Some large and well-known consulting companies are known for hiring graduates on average salaries and then charging really high rates (higher than most experienced consultants charge) for their time. I can not think of any logical explanation for this.
I suggest that any manager who is considering the services of a consulting or outsourcing company request a copy of the CV of every employee of that company who is going to work for them, and that the CV should contain test results from reliable 3rd party testing organizations (such as (Sylvan Prometric) proving that these employees have relevant skills. If the employees are good then their CVs should show this. Also if they have skills then getting the test results will take a couple of hours of their time and a couple of hundred dollars in test fees.
For what it's worth I scored 94% on the IBM C programming test and 86% on the IBM C++ certification test (both tests were administered by Sylvan Prometric). I believe that IBM's tests are fair and difficult (I failed the test on installing and supporting OS/2 Warp even though I have installed that OS on machines that IBM's tech support people say won't run it). I believe that these tests are difficult enough that no graduate is likely to pass any of them. But a company should not be expecting a graduate when they pay $100 per hour for someone's time!
Another thing that I suggest doing when bringing in a consulting company to a project would be to analyse the market and determine how much each of the employees of the consulting company is likely to get paid (this is not too difficult with the recruiting companies advertising rates on the Internet). If the company wants $2000 per day for an employee's time and you estimate that the employee is receiving $1000 per day then it's probably reasonable value for money. If the company wants $2000 per day for a graduate who is almost certainly getting less than $200 per day then I consider a markup of over 900% to be excessive and unreasonable. The options are to either only allow the consulting company to bring in more senior people, or to find another company. Then they could use some of the $1800 per day per person they save to give pay rises and other incentives to permanent employees.
Many people wonder about whether they should apply for work at one of these large consulting companies and why these companies have such strange methods of hiring.
Firstly if you are a graduate and looking for work then one of these companies will look closely at your high school results. I think it's reasonable to pay some attention to the high school results, but generally if the results are good enough to get into a computer science or engineering degree course then most people would regard them as good enough. I've found that the material I learnt in high school is sometimes useful in discussions in bars (particularly organic chemistry regarding alcohol). But it has little relevance to computer programming work. Even the material I learnt in the "Computer Studies" subject is of no use to me (the stuff that is useful I had already learnt before I started high school).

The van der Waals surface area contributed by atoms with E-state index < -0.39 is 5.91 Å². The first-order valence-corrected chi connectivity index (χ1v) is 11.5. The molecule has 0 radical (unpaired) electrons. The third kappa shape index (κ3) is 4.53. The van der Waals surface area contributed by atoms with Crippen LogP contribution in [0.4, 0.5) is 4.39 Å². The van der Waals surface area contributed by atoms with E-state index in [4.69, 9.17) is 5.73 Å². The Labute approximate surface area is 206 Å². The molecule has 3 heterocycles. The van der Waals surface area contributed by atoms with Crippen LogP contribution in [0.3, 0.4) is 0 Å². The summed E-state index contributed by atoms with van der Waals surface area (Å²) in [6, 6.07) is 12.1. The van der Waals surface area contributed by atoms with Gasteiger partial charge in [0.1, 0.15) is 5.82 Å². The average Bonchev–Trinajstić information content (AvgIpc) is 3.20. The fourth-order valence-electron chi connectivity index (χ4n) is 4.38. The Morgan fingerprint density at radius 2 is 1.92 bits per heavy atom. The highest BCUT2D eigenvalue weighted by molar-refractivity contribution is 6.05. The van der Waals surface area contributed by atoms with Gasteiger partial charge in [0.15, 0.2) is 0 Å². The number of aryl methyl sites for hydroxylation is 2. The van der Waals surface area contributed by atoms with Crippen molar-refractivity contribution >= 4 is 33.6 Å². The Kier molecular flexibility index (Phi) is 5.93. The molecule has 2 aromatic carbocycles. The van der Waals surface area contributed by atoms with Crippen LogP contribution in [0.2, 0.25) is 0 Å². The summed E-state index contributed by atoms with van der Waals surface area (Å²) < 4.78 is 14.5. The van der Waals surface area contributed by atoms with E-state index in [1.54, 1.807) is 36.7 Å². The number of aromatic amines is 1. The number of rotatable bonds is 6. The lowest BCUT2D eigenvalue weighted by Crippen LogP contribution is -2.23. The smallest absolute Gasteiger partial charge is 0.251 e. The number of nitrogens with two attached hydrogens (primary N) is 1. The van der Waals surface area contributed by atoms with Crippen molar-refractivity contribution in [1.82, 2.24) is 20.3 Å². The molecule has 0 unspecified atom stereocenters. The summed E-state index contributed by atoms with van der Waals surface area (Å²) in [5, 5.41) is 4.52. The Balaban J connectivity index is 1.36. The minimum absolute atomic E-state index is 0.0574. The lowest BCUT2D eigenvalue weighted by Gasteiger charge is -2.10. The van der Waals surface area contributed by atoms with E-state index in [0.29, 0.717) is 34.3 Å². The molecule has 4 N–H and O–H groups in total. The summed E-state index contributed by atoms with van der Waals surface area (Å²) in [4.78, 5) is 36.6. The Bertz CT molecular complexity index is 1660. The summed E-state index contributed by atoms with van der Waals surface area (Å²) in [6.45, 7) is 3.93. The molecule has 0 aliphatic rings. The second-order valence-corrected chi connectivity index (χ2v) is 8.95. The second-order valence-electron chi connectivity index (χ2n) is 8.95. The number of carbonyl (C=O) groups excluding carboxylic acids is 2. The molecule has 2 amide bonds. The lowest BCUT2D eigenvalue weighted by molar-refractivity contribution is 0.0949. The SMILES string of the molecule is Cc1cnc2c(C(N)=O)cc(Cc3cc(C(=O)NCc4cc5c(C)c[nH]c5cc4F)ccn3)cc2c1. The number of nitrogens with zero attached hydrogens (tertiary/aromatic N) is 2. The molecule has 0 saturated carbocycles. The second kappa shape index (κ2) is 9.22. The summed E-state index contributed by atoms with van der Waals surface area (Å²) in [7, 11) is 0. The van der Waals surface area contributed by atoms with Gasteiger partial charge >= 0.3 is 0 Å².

The consulting companies don't think so and it's known that if you have any marks that don't count as a distinction (or A) then it will limit your chances of gaining employment at such a company. Now we have to theorise as to why this is. One theory is that it's too difficult to try and assess accurately how well someone might be able to do the job (this would require tests and detailed interviews) so it's easier to use the high school results and just add up the numbers. However the consulting companies will often conduct more detailed interviews than other companies. My theory of the moment is that it's what the marks indicate about the personality that is important to them. As a general rule students don't decide to aim for the highest marks, there are many other things that they can do with their time, and hardly anyone gets serious about a career until they're >21 years old. So if a graduate has got lots of high marks then it's almost a certainty that they have done the work to please their parents. If you want an obediant employee who will do what you want as efficiently as possible then such a person will suit the position. Also you have to keep in mind that in school it doesn't matter whether your project works, just as long as it's well documented and all the proceedures have been followed - I've seen some companies that work in the same way.
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Copyright © 1999 Russell Coker, may be distributed freely.